Op-Ed: Is Nutrition the First Step in Addressing Hospital Readmissions?

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How do we reduce readmissions in a way that is both effective and efficient for hospitals? The first step could be as simple as education, screening and nutrition intervention.

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Hospital readmissions of Medicare patients aged 65 and over is a health concern impacting patients, families and hospitals across the U.S. According to the Centers for Medicare and Medicaid Services, the issue also costs U.S. taxpayers more than $17 billion in additional hospital bills. A fresh look at how nutrition is being prescribed in the hospital may yield a simple solution, leading to both decreased hospital costs and improved patient care.

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According to the Robert Wood Johnson Foundation, one in eight Medicare patients were readmitted to the hospital within 30 days of being released after surgery in 2010, while one in six patients returned to the hospital within a month after receiving medical care. As U.S. News reported recently, hunger and the lack of proper nutrition among our nation’s seniors has contributed to an increase in hospital readmission rates among this population causing poorer outcomes for patients and putting undue burden on hospitals and treatment centers.

And it is not just Medicare patients that suffer from lack of nutrition. As U.S. News pointed out, a University of San Francisco study found that for low-income patients with diabetes, hospital admission for hypoglycemia increased 27 percent in the last week of the month versus the first week. The study concluded that one of the reasons for this timing was based on when these patients received their paycheck and/or food stamps.

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In order to create an incentive for hospitals to reduce these readmission rates, the Affordable Care Act (ACA) began penalizing hospitals whose readmission rates were too high as of October 2012, and this penalty was increased this past October. Federal data estimated that more than 2,000 hospitals – mostly in underserved areas – will be penalized more than $280 million in Medicare funding in 2014. Hospitals in Illinois, New Jersey, the District of Columbia and Massachusetts will be most affected as these states and the District have the highest readmission rates.

How do we reduce readmissions in a way that is both effective and efficient for hospitals? Many hospitals are trying various forms of aggressive in-hospital tracking and follow up after the patient’s discharge – including more focused and intensive efforts at discharge planning, programs to follow up on test results and increasing outpatient services. But the first step could be as simple as education, screening and nutrition intervention.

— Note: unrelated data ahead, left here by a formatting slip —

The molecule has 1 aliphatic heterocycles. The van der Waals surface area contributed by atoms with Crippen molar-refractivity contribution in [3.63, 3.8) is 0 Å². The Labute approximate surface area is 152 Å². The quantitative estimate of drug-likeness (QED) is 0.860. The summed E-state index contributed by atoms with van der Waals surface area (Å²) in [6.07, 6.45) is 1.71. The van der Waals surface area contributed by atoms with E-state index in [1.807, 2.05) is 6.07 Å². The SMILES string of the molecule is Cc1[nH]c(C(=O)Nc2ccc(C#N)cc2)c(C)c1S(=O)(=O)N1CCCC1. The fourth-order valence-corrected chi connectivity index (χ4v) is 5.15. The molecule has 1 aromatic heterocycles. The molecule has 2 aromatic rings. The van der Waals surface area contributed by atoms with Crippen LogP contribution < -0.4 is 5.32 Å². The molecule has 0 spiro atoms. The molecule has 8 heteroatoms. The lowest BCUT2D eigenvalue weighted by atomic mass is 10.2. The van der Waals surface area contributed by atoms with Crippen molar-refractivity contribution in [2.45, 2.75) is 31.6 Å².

In 2013, the Alliance to Advance Patient Nutrition published a consensus report, “Critical Role of Nutrition in Improving Quality of Care,” which proposes a model to improve patients’ quality of care, including at discharge. In the report, the Alliance, comprised of leaders from the Academy of Medical-Surgical Nurses, the Academy of Nutrition and Dietetics, and the Society of Hospital Medicine, issued a call to action for health care providers and hospitals to update the current clinical practices to include more rigorous nutrition screening for patients and timely nutrition intervention standards for patients at risk of malnourishment.

Addressing nutrition issues may benefit hospitals as well as patients. By providing appropriate oral nutritional supplements -- medical nutrition that provides a balance of calories, protein and other nutrients, often in liquid form -- to seniors in the hospital, it may be possible to improve quality of care and reduce readmissions in an immediate and cost-effective way.

A recent retrospective health economic study, conducted by researchers at University of Southern California, Stanford University, The Harris School at The University of Chicago and Precision Health Economics, found that providing oral nutritional supplements to Medicare patients helped reduce key outcomes, such as 30-day hospital readmission rates and length of hospital stays, for three of the most common ailments associated with readmissions for Medicare patients aged 65 and over-- myocardial infarction (i.e. heart attacks), congestive heart failure and pneumonia.

The research, which was supported by Abbott and presented at the Society for Medical Decision Making (SMDM) annual meeting in October 2013, also showed that nutritional supplements offered to all Medicare patients aged 65 and older with any primary diagnosis were associated with a 16 percent reduction in length of stay and a 15.8 percent cost savings – an average of $3,079 -- per episode.

As our healthcare system continues to face a growing Medicare population and rising costs, something as simple as empowering hospitals and all healthcare practitioners to screen and identify the nutritional status of their patients and educate them on the importance of nutrition, can go a long way in reducing costly health care problems.

Additional work is needed with collaboration by multiple stakeholders including hospitals, health care leaders, academics, industry and policymakers to tap the true potential of nutrition in hospitals. As health care systems look for ways to improve the quality of care for Medicare patients, we need to implement simple, cost-effective solutions and act immediately to educate, screen and implement nutrition intervention.

Robert H. Miller, Ph.D., is the Head of Global Research and Development, Scientific and Medical Affairs for Abbott Nutrition.


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health care
health care reform
senior health